"a kind of spiritual posture found among some who were the catalytic core—a spirit of urgency and audacity, an attitude of brokenness and desperation, a manner of prayer that could be daring and agonizing. These friends in the Hebrides called it travailing prayer, like the Holy Spirit groaning through them, they said, like a woman travailing in labor, like Paul in Galatians 4:19 travailing “as if in the pangs of childbirth that Christ might be formed in you.” (See P.S. below for special offer)

The prayer of groaning, or travail, comes from a desperation not born of anxiety for a sought after answer, but of determinedness to know God as the answer, come what may. Though the movement of God may be years in the future, history reveals the Holy Spirit's preference to grant the gravity of Heaven to this manner of prayer. God heard their groaning and he remembered his covenant with Abraham, with Isaac and with Jacob. 25 So God looked on the Israelites and was concerned about them.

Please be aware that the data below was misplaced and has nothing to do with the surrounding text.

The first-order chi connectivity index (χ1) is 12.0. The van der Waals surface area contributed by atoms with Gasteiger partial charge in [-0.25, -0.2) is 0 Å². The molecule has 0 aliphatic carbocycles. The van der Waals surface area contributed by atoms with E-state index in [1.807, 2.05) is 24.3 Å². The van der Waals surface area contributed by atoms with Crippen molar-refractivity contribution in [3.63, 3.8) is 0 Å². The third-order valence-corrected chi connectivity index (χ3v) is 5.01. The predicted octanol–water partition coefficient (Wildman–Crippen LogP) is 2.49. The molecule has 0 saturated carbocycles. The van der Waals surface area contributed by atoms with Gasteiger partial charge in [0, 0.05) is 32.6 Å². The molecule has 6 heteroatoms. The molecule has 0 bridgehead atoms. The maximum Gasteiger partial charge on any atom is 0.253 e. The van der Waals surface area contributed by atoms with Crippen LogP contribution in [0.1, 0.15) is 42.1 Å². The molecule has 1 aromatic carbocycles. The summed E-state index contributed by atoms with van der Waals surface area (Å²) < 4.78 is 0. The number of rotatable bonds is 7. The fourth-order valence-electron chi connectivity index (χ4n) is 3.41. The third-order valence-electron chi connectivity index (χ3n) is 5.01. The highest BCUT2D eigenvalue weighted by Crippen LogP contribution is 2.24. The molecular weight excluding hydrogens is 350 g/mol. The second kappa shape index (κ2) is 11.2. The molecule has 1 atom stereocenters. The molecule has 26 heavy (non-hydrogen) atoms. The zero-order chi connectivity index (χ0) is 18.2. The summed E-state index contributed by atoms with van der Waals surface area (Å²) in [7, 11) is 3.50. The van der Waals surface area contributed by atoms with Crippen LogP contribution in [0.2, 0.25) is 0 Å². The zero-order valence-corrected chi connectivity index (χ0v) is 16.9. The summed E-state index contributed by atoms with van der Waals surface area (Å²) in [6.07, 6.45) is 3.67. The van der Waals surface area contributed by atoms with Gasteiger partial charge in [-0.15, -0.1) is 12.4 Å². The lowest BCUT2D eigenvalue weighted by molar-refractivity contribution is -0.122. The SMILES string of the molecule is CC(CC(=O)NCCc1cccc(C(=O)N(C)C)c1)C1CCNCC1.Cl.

THE PRAYER

Lord Jesus, you are right here, right now.  There are so many reasons why I fail to groan in prayer, but chief among them is the way I protect myself from the pain of others; even from my own pain. Awaken me to the deeper love of God, who runs with abandon into the face of darkness and whose suffering travail brings us saving grace. Right here, Jesus. Right now, Jesus. Amen.

THE QUESTIONS

  1. Do you have any experience with the prayer of groaning or travail?
  2. Reflect on the difference between a desperation born of anxiety for answers and a desperation born of determinedness to know God as the answer.
  3. Why might it take a long season of groaning prayer before God seems to respond? How might we understand that?
P.S. Seedbed is a mission with a business, which means we do about three times as much mission as we do business. As I like to say, sowing over selling. As we approach the end of our fiscal year (June 30), I want to invite you to consider financially sowing into this mission of sowing for a great awakening. Gifts come in all sizes from $10 to $100 to $1,000,000 (which a generous family gave a few years back). The gift is tax deductible and can be made here. Regardless of whether you can give, I would like to give you the digital edition of the booklet I referenced in today's Daily Text—To Sow for a Great Awakening, by David Thomas.
Subscribe to receive the Daily Text email. Join the Daily Text Facebook group here. Join the Daily Text Fasting Challenge here. Whenever you sign up, it will begin the following Tuesday. J.D. Walt, is a Bond Slave of the Lord Jesus Christ. jd.walt@seedbed.com.